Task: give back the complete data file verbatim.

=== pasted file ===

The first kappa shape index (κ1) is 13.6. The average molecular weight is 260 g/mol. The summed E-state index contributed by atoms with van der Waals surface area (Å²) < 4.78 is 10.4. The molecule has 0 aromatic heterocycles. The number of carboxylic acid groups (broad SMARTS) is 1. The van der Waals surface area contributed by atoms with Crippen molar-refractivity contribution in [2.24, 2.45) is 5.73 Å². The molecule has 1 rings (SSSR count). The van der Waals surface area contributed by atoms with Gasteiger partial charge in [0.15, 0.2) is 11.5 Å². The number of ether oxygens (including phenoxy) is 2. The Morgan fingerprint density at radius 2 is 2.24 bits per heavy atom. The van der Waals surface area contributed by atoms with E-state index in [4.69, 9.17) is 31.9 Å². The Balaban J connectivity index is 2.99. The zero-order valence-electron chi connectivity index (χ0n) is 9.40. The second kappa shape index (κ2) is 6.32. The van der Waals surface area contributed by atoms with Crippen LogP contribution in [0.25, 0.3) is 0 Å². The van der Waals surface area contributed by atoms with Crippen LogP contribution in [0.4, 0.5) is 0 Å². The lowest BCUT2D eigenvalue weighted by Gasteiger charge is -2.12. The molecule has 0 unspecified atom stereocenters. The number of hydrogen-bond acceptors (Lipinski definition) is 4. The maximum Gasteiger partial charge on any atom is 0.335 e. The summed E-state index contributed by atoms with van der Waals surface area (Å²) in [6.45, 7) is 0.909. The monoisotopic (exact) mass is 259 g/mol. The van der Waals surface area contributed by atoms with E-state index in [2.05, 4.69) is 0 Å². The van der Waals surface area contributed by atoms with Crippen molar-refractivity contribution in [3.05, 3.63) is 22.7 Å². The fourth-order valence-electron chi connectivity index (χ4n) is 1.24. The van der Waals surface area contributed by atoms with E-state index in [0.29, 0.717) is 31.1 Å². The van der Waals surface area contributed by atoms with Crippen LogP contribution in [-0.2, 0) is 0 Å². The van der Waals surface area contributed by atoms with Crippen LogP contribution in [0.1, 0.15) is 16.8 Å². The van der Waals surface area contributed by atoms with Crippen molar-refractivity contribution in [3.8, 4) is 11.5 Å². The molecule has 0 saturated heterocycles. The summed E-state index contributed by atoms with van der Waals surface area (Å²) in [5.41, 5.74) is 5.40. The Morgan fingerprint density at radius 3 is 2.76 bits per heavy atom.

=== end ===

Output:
The first kappa shape index (κ1) is 13.6. The average molecular weight is 260 g/mol. The summed E-state index contributed by atoms with van der Waals surface area (Å²) < 4.78 is 10.4. The molecule has 0 aromatic heterocycles. The number of carboxylic acid groups (broad SMARTS) is 1. The van der Waals surface area contributed by atoms with Crippen molar-refractivity contribution in [2.24, 2.45) is 5.73 Å². The molecule has 1 rings (SSSR count). The van der Waals surface area contributed by atoms with Gasteiger partial charge in [0.15, 0.2) is 11.5 Å². The number of ether oxygens (including phenoxy) is 2. The Morgan fingerprint density at radius 2 is 2.24 bits per heavy atom. The van der Waals surface area contributed by atoms with E-state index in [4.69, 9.17) is 31.9 Å². The Balaban J connectivity index is 2.99. The zero-order valence-electron chi connectivity index (χ0n) is 9.40. The second kappa shape index (κ2) is 6.32. The van der Waals surface area contributed by atoms with Crippen LogP contribution in [0.25, 0.3) is 0 Å². The van der Waals surface area contributed by atoms with Crippen LogP contribution in [0.4, 0.5) is 0 Å². The lowest BCUT2D eigenvalue weighted by Gasteiger charge is -2.12. The molecule has 0 unspecified atom stereocenters. The number of hydrogen-bond acceptors (Lipinski definition) is 4. The maximum Gasteiger partial charge on any atom is 0.335 e. The summed E-state index contributed by atoms with van der Waals surface area (Å²) in [6.45, 7) is 0.909. The monoisotopic (exact) mass is 259 g/mol. The van der Waals surface area contributed by atoms with E-state index in [2.05, 4.69) is 0 Å². The van der Waals surface area contributed by atoms with Crippen molar-refractivity contribution in [3.05, 3.63) is 22.7 Å². The fourth-order valence-electron chi connectivity index (χ4n) is 1.24. The van der Waals surface area contributed by atoms with E-state index in [0.29, 0.717) is 31.1 Å². The van der Waals surface area contributed by atoms with Crippen LogP contribution in [-0.2, 0) is 0 Å². The van der Waals surface area contributed by atoms with Crippen LogP contribution in [0.1, 0.15) is 16.8 Å². The van der Waals surface area contributed by atoms with Crippen molar-refractivity contribution in [3.8, 4) is 11.5 Å². The molecule has 0 saturated heterocycles. The summed E-state index contributed by atoms with van der Waals surface area (Å²) in [5.41, 5.74) is 5.40. The Morgan fingerprint density at radius 3 is 2.76 bits per heavy atom.